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impermanent

[im-pur-muh-nuhnt]
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adjective
  1. not permanent or enduring; transitory.
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Origin of impermanent

First recorded in 1645–55; im-2 + permanent
Related formsim·per·ma·nence, im·per·ma·nen·cy, nounim·per·ma·nent·ly, adverb

Synonyms

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Dictionary.com Unabridged Based on the Random House Unabridged Dictionary, © Random House, Inc. 2018


Examples from the Web for impermanence

Contemporary Examples

Historical Examples

  • These added to Ray's feeling of restlessness and impermanence.

    Gigolo

    Edna Ferber

  • Addy no longer railed at the impermanence and mutability of things.

    The Creators

    May Sinclair

  • Even then what an intuitive dread had been upon him of the impermanence of things.

    The Shadow of Life

    Anne Douglas Sedgwick

  • Their hands are too short to seize anything tainted with impermanence.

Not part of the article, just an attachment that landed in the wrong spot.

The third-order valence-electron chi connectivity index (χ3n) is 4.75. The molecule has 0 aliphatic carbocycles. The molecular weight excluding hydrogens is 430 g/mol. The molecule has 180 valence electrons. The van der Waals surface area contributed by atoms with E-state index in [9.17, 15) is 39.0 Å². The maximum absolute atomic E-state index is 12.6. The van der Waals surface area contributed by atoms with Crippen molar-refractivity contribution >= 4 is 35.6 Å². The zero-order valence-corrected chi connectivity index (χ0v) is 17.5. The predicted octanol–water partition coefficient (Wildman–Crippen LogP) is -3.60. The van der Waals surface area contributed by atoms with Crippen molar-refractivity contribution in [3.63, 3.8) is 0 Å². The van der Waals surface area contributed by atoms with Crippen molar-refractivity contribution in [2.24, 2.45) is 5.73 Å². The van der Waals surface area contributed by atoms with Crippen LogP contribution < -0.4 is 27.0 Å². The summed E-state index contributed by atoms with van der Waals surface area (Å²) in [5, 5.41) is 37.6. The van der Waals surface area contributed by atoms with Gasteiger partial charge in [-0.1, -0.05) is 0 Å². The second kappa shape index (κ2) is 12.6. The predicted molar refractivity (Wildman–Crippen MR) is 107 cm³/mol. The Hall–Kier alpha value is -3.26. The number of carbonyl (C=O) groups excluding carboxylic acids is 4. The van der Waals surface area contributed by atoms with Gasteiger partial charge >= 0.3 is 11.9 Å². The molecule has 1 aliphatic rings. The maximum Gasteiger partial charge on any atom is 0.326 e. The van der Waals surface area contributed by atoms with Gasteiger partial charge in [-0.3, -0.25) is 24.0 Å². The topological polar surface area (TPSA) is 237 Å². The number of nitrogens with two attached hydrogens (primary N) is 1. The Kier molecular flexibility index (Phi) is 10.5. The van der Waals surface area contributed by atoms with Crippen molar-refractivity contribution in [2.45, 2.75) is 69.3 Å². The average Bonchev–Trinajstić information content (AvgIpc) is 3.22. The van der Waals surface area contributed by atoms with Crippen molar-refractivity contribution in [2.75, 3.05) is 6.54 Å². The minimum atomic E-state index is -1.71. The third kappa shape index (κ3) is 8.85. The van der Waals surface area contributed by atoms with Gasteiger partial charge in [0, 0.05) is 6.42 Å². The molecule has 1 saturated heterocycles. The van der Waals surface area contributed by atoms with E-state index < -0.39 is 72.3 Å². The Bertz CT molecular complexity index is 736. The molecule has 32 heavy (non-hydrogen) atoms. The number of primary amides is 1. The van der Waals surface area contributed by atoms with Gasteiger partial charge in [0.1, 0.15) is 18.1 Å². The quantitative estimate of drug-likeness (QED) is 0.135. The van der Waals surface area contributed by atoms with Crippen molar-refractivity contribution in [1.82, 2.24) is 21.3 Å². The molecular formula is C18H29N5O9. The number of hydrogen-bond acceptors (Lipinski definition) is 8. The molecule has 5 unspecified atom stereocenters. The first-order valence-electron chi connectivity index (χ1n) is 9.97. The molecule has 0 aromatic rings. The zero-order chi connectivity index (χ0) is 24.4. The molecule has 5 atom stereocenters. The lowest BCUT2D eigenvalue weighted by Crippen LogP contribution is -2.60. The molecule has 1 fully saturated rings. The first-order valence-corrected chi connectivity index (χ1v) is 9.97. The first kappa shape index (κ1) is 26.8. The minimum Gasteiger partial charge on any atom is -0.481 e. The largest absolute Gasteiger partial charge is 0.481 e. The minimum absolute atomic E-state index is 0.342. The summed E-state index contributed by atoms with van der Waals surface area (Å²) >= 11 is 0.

Letters from a Sf Teacher

    Shaikh Sharfuddn Maner

  • The obsession of impermanence has often been sublimated into great mystic poetry.

    The Poet Li Po

    Arthur Waley


British Dictionary definitions for impermanence

impermanent

adjective
  1. not permanent; fleeting; transitory
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Derived Formsimpermanence or impermanency, nounimpermanently, adverb
Collins English Dictionary - Complete & Unabridged 2012 Digital Edition © William Collins Sons & Co. Ltd. 1979, 1986 © HarperCollins Publishers 1998, 2000, 2003, 2005, 2006, 2007, 2009, 2012

Word Origin and History for impermanence

n.

1796, from impermanent + -ence. Impermanency is from 1640s.

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impermanent

adj.

1650s, from assimilated form of in- "not, opposite of" (see in- (1)) + permanent.

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Online Etymology Dictionary, © 2010 Douglas Harper